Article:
Further Reading

Bibliography/Filmography


  1. Zootopia. Dir. Byron Howard and Rich Moore. Walt Disney Studios Motion Pictures, 2016.
  2. Zootopia. Dir. Byron Howard and Rich Moore. Walt Disney Studios Motion Pictures, 2016.
  3. Paul Wells, The Animated Bestiary (New Jersey: Rutgers University Press, 2009).
  4. Paul Wells, The Animated Bestiary (New Jersey: Rutgers University Press, 2009), pp. 52.
  5. Tom Tyler, 'Quia Ego Nominor Leo: Barthes, Stereotypes and Aesop’s Animals', Tom Tyler: Reseach (2007) < http://www.cyberchimp.co.uk/research/aesop.htm> [17/12/2016].
  6. Tom Tyler, 'Quia Ego Nominor Leo: Barthes, Stereotypes and Aesop’s Animals', Tom Tyler: Reseach (2007) < http://www.cyberchimp.co.uk/research/aesop.htm> [17/12/2016] (para. 5).
  7. Tom Tyler, 'Quia Ego Nominor Leo: Barthes, Stereotypes and Aesop’s Animals', Tom Tyler: Reseach (2007) < http://www.cyberchimp.co.uk/research/aesop.htm> [17/12/2016] (para. 8).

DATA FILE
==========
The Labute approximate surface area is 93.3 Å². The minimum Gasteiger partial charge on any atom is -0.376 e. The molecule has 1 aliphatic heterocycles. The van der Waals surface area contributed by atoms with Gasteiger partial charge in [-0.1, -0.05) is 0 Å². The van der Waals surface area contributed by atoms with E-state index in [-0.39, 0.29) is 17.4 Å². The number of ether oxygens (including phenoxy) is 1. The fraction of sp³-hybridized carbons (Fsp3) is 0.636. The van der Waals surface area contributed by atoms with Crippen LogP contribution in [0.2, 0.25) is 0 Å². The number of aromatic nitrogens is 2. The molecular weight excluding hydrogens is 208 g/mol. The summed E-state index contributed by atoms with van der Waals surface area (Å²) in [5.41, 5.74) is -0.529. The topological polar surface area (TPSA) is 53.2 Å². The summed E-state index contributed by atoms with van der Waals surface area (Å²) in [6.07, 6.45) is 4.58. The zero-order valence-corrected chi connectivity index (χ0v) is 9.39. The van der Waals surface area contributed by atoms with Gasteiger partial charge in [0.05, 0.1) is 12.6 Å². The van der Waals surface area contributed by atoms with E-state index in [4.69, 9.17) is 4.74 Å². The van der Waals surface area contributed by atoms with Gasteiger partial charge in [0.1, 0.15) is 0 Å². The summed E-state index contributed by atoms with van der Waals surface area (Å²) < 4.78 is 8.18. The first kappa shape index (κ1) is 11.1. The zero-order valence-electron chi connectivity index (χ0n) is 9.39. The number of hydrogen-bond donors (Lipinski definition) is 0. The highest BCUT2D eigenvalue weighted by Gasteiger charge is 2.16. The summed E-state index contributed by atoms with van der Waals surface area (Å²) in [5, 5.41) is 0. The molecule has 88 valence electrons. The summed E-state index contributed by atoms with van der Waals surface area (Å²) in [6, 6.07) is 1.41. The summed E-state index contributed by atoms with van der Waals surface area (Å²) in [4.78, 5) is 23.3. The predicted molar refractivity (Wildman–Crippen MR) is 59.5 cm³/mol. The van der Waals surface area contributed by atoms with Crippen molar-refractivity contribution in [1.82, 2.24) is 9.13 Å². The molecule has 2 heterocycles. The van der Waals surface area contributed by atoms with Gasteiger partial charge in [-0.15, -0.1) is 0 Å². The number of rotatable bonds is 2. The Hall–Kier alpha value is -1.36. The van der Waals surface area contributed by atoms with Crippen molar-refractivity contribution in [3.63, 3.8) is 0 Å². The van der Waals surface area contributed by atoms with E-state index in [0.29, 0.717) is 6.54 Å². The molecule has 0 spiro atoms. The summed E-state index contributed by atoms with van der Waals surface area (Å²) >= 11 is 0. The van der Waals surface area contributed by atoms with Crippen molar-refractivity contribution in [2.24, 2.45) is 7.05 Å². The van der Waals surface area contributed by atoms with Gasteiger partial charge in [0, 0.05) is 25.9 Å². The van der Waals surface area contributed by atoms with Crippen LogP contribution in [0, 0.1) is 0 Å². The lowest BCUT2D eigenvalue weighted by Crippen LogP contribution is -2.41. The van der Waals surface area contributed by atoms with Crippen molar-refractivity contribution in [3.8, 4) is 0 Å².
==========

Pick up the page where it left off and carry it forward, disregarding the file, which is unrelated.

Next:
8. Tom Tyler, 'Quia Ego Nominor Leo: Barthes, Stereotypes and Aesop’s Animals', Tom Tyler: Reseach (2007) < http://www.cyberchimp.co.uk/research/aesop.htm> [17/12/2016] (para. 10).
  9. Tom Tyler, Ciferae (Minnesota: University of Minnesota Press, 2012).
  10. Tom Tyler, Ciferae (Minnesota: University of Minnesota Press, 2012), pp. 10-11.
  11. ‘Try Everything’ in Zootopia (Original Motion Picture Soundtrack)(West Hollywood: Westlake Recording Studios, 2016).
  12. ‘Try Everything’ in Zootopia (Original Motion Picture Soundtrack)(West Hollywood: Westlake Recording Studios, 2016).
  13. Zootopia. Dir. Byron Howard and Rich Moore. Walt Disney Studios Motion Pictures, 2016.
  14. Zootopia. Dir. Byron Howard and Rich Moore. Walt Disney Studios Motion Pictures, 2016.
  15. Zootopia. Dir. Byron Howard and Rich Moore. Walt Disney Studios Motion Pictures, 2016.
  16. Jacques Derrida, The Animal That Therefore I Am, Marie-Louise Mallet (New York: Fordham University Press, 2008).
  17. Jacques Derrida, The Animal That Therefore I Am, Marie-Louise Mallet (New York: Fordham University Press, 2008).
  18. Kung Fu Panda. Dir. John Stevenson and Mark Osborne. Paramount Pictures, 2008